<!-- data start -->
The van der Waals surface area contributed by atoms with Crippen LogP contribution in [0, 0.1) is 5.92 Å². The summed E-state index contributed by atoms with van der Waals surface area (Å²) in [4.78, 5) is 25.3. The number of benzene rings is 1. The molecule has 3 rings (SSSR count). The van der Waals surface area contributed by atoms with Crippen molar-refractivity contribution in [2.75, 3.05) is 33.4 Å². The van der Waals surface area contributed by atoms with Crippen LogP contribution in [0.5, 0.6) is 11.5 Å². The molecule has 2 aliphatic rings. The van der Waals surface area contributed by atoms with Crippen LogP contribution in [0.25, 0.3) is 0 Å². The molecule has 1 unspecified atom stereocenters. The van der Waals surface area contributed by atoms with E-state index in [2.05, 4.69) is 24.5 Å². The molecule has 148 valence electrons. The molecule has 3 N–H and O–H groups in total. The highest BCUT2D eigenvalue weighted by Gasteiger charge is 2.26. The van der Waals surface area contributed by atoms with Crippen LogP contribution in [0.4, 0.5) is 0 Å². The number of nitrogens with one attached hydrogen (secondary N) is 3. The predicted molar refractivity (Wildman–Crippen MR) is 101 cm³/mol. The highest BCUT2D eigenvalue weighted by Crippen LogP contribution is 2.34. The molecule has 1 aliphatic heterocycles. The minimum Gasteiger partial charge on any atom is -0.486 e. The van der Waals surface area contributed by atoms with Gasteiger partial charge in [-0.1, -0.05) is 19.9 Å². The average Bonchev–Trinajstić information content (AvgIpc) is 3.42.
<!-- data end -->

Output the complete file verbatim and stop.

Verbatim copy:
The van der Waals surface area contributed by atoms with Crippen LogP contribution in [0, 0.1) is 5.92 Å². The summed E-state index contributed by atoms with van der Waals surface area (Å²) in [4.78, 5) is 25.3. The number of benzene rings is 1. The molecule has 3 rings (SSSR count). The van der Waals surface area contributed by atoms with Crippen molar-refractivity contribution in [2.75, 3.05) is 33.4 Å². The van der Waals surface area contributed by atoms with Crippen LogP contribution in [0.5, 0.6) is 11.5 Å². The molecule has 2 aliphatic rings. The van der Waals surface area contributed by atoms with Crippen LogP contribution in [0.25, 0.3) is 0 Å². The molecule has 1 unspecified atom stereocenters. The van der Waals surface area contributed by atoms with E-state index in [2.05, 4.69) is 24.5 Å². The molecule has 148 valence electrons. The molecule has 3 N–H and O–H groups in total. The highest BCUT2D eigenvalue weighted by Gasteiger charge is 2.26. The van der Waals surface area contributed by atoms with Crippen LogP contribution in [0.4, 0.5) is 0 Å². The number of nitrogens with one attached hydrogen (secondary N) is 3. The predicted molar refractivity (Wildman–Crippen MR) is 101 cm³/mol. The highest BCUT2D eigenvalue weighted by Crippen LogP contribution is 2.34. The molecule has 1 aliphatic heterocycles. The minimum Gasteiger partial charge on any atom is -0.486 e. The van der Waals surface area contributed by atoms with Gasteiger partial charge in [-0.1, -0.05) is 19.9 Å². The average Bonchev–Trinajstić information content (AvgIpc) is 3.42.